Media Watch 536

Attached is the current issue of Media Watch (#536).

Of particular Interest:

Palliative care sector raises concerns over Brexit

U.K. (Scotland) | Scottish Partnership for Palliative Care – 26 October 2017 – The Partnership has written to David Davis, Secretary of State for Exiting the European Union, raising concerns over the impact that withdrawal from the European Union (EU) may have on the care of the dying in Scotland. The open letter, signed on behalf of the Partnership’s governing council, calls on Mr. Davis to recognise the part that EU health and social care staff play in end-of-life care (EoLC) in Scotland, and to pay due attention to sustaining staff numbers. There is little capacity to absorb any detrimental impacts of Brexit, the letter states. The letter points to research that reveals Brexit could have a disruptive impact on care of the dying in Scotland: 1) Uncertainty over Brexit has already reduced the numbers of EU nurses registering to practice in the U.K. (Nursing & Midwifery Council); 2) 4% of nurses and midwives in National Health Service Scotland are non-British EU nationals, as are 1,400 doctors; and, 3) 6% of the care home workforce are non-British EU nationals. It also expresses concern over the future of EU research funding and cross-border collaboration into the improvement of EoLC. Clinical medicine and biosciences research received well over £200 million in EU research funding in 2014-2015.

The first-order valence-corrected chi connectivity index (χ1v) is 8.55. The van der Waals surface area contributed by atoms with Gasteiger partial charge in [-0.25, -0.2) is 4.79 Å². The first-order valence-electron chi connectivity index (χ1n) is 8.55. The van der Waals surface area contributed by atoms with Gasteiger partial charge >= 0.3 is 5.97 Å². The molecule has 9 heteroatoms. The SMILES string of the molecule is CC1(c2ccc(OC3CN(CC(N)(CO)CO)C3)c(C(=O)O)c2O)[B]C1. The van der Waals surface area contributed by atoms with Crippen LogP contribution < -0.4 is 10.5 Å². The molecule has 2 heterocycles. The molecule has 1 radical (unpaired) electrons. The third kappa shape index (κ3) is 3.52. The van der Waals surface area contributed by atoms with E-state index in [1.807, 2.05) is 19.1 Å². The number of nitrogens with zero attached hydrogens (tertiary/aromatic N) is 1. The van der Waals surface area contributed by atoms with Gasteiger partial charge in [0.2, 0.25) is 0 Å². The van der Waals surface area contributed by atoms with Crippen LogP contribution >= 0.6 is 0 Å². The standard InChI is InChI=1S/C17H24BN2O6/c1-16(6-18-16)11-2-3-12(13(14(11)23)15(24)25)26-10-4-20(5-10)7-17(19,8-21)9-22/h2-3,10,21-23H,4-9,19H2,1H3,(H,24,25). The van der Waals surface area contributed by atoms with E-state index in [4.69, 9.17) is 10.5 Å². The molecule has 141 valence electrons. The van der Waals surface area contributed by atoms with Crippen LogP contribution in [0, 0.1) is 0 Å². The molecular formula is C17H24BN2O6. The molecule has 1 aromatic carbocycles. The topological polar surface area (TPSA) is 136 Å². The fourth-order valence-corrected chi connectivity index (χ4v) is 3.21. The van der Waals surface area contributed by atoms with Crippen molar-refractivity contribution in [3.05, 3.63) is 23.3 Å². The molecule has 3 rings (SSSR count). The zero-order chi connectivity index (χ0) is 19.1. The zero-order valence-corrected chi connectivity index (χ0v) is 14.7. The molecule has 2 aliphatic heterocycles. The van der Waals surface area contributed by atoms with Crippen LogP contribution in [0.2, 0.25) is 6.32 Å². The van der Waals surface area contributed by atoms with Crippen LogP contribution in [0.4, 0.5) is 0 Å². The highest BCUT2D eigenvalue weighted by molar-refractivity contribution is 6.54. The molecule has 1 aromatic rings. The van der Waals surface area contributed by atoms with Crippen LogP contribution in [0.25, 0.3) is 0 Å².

“Having an atheist chaplain is about patient choice”

U.K. (England) | The Guardian (London) – 25 October 2017 – The stress of coming into hospital can take its toll on patients and relatives alike and Jane Flint’s role as a member of the chaplaincy at University Hospitals of Leicester National Health Service (NHS) trust is to offer emotional and spiritual support to patients, visitors and staff. The difference between her and the other 12 chaplains is that she is an atheist. Duties are the same as for the other chaplains bar offering prayers, rituals or a religious perspective. Like them, Flint will see non-religious and religious people alike who request her services. The role, says Flint, is about “just being there”, whether to hear people’s life stories, to provide a sounding board, or to bear witness to somebody’s pain